Treatment with PTR-01 is well-tolerated and safe, and increases the levels of collagen type VII (C7) in the skin of adults with recessive dystrophic epidermolysis bullosa (RDEB), early data from a Phase 1/2 trial show.
The PTR-01-001 study (NCT03752905) seeks to evaluate PTR-01 treatment in RDEB patients with at least one chronic wound. Enrollment is still ongoing. More information on contacts and the three U.S. clinical sites can be found here.
PTR-01, developed by Phoenix Tissue Repair, is a synthetic version of the human C7 protein, which is faulty in RDEB patients. This potential disease-modifying therapy is administered intravenously (directly into the bloodstream), and works by replacing defective C7 proteins with healthy collagen where it is needed throughout the body. By providing functional C7, PTR-01 is designed to improve the attachment of the two outermost skin layers, called the epidermis and dermis.
“RDEB is a debilitating disease, and current treatment options are limited to palliative skin care involving daily wound maintenance, protective bandaging, pain and itch management, and treatment of secondary complications such as anemia,” Anna L. Bruckner, MD, associate professor of dermatology and pediatrics at University of Colorado School of Medicine, said in a press release.
“Intravenous collagen 7 replacement therapy with PTR-01 is the only treatment in development designed to provide broad disease-modifying effects for this multisystem disease. In addition to benefiting the skin, this treatment has the potential to improve wounds that affect the eye or internal mucosa surfaces such as the esophagus,” Bruckner added.
The main goal of the double-blind, multi-center trial is to assess the safety and tolerability of PTR-01 in adults with RDEB. Additional goals include testing the biologic activity of PTR-01 through skin biopsies, evaluating collagen VII deposition, and exploring clinical assessments of wound healing, pain, itch, and quality of life.
The trial is divided in three parts: a four-week screening period, a 10-week treatment period, and an eight-week follow-up.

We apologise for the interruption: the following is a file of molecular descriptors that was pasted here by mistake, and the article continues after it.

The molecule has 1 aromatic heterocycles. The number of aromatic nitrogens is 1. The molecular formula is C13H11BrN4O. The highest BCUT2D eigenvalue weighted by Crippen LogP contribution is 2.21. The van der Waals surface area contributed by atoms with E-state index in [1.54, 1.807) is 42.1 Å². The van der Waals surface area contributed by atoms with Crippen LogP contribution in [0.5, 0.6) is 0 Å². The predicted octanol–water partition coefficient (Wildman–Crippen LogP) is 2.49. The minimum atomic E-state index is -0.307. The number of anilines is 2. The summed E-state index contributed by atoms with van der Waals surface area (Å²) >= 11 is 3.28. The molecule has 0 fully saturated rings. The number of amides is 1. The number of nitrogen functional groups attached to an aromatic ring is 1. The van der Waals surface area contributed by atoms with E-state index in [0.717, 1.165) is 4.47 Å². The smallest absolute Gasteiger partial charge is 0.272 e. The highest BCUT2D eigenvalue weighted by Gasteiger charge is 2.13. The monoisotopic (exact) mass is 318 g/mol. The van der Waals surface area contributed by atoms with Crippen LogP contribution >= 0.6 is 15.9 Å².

Nine adults with RDEB were enrolled and divided into three groups, where PTR-01 was given at increasing doses (0.1, 0.3, and 1.0 mg/kg of body weight) every two weeks. A fourth group will receive three 3.0 mg/kg doses of PTR-01 and three doses of saline (control) over 10 weeks.
Early data from the first three groups showed that PTR-01 was well-tolerated in all nine patients, with no reports of treatment-related serious adverse events at any dose.
In addition, a dose-dependent increase in collagen 7 skin deposition was observed after three infusions, over a 28-day period.
“With safety as a top priority, we are committed to creating the first-ever systemic treatment for RDEB, which targets the genetic root of the disease by replacing the collagen protein that normally helps keep the epidermis from separating from the dermis,” said Sanuj K. Ravindran, MD, executive chairman at Phoenix Tissue Repair.
After completion of the PTR-01-001 trial, the company is planning to follow up with a six-month open-label study (where no control group is used) to inform the design of a pivotal clinical trial. Notably, a pivotal trial is intended to provide support for regulatory approval of a new therapy.
“As the program advances, we look forward to working closely with the epidermolysis bullosa patient community to help raise awareness of this debilitating disease and ensure that we develop our therapy to best address the unmet needs that patients currently face,” Ravindran said.
PTR-01 has been granted orphan drug designation by the U.S. Food and Drug Administration (FDA) and the European Medicines Agency to support treatment development for RDEB. The FDA also granted the therapy fast track designation to speed up its development and review.
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